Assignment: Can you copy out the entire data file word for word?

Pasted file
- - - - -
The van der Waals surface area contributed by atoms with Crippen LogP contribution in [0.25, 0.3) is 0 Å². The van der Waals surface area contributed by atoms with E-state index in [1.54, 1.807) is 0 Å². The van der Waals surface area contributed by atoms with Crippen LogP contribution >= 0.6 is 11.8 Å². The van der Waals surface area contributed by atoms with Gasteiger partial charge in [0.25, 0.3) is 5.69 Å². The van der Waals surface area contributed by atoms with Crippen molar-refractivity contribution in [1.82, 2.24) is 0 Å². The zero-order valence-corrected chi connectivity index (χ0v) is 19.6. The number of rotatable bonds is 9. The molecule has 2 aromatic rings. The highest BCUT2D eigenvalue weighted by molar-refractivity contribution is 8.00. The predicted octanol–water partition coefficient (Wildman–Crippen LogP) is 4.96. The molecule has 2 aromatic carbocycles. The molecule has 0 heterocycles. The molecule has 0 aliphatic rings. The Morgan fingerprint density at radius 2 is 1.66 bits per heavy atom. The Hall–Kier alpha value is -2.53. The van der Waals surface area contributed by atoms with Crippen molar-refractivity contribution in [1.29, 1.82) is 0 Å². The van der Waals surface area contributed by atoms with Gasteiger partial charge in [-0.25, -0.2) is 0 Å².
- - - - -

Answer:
The van der Waals surface area contributed by atoms with Crippen LogP contribution in [0.25, 0.3) is 0 Å². The van der Waals surface area contributed by atoms with E-state index in [1.54, 1.807) is 0 Å². The van der Waals surface area contributed by atoms with Crippen LogP contribution >= 0.6 is 11.8 Å². The van der Waals surface area contributed by atoms with Gasteiger partial charge in [0.25, 0.3) is 5.69 Å². The van der Waals surface area contributed by atoms with Crippen molar-refractivity contribution in [1.82, 2.24) is 0 Å². The zero-order valence-corrected chi connectivity index (χ0v) is 19.6. The number of rotatable bonds is 9. The molecule has 2 aromatic rings. The highest BCUT2D eigenvalue weighted by molar-refractivity contribution is 8.00. The predicted octanol–water partition coefficient (Wildman–Crippen LogP) is 4.96. The molecule has 2 aromatic carbocycles. The molecule has 0 heterocycles. The molecule has 0 aliphatic rings. The Morgan fingerprint density at radius 2 is 1.66 bits per heavy atom. The Hall–Kier alpha value is -2.53. The van der Waals surface area contributed by atoms with Crippen molar-refractivity contribution in [1.29, 1.82) is 0 Å². The van der Waals surface area contributed by atoms with Gasteiger partial charge in [-0.25, -0.2) is 0 Å².